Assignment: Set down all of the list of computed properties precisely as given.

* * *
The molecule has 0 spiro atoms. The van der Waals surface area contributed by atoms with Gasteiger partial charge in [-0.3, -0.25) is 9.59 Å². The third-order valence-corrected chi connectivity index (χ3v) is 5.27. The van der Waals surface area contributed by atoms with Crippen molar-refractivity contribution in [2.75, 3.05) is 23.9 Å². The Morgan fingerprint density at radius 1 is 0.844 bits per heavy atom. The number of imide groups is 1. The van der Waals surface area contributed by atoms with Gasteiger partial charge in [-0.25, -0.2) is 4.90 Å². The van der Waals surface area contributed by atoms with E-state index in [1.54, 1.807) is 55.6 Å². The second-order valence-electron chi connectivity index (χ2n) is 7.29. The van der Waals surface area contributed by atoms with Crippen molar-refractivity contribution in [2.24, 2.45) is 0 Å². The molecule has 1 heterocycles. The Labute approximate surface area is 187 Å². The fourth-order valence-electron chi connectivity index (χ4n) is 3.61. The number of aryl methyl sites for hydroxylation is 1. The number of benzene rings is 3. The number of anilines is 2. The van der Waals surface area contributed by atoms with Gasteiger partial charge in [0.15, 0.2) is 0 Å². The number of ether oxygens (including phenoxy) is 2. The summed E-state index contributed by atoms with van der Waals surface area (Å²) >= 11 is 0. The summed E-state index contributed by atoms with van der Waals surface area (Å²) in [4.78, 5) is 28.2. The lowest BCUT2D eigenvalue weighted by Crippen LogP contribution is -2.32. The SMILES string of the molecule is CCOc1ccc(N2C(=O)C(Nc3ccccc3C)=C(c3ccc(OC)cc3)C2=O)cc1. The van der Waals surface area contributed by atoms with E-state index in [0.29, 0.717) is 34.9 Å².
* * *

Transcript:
The molecule has 0 spiro atoms. The van der Waals surface area contributed by atoms with Gasteiger partial charge in [-0.3, -0.25) is 9.59 Å². The third-order valence-corrected chi connectivity index (χ3v) is 5.27. The van der Waals surface area contributed by atoms with Crippen molar-refractivity contribution in [2.75, 3.05) is 23.9 Å². The Morgan fingerprint density at radius 1 is 0.844 bits per heavy atom. The number of imide groups is 1. The van der Waals surface area contributed by atoms with Gasteiger partial charge in [-0.25, -0.2) is 4.90 Å². The van der Waals surface area contributed by atoms with E-state index in [1.54, 1.807) is 55.6 Å². The second-order valence-electron chi connectivity index (χ2n) is 7.29. The van der Waals surface area contributed by atoms with Crippen molar-refractivity contribution in [2.24, 2.45) is 0 Å². The molecule has 1 heterocycles. The Labute approximate surface area is 187 Å². The fourth-order valence-electron chi connectivity index (χ4n) is 3.61. The number of aryl methyl sites for hydroxylation is 1. The number of benzene rings is 3. The number of anilines is 2. The van der Waals surface area contributed by atoms with Gasteiger partial charge in [0.15, 0.2) is 0 Å². The number of ether oxygens (including phenoxy) is 2. The summed E-state index contributed by atoms with van der Waals surface area (Å²) >= 11 is 0. The summed E-state index contributed by atoms with van der Waals surface area (Å²) in [4.78, 5) is 28.2. The lowest BCUT2D eigenvalue weighted by Crippen LogP contribution is -2.32. The SMILES string of the molecule is CCOc1ccc(N2C(=O)C(Nc3ccccc3C)=C(c3ccc(OC)cc3)C2=O)cc1. The van der Waals surface area contributed by atoms with E-state index in [0.29, 0.717) is 34.9 Å².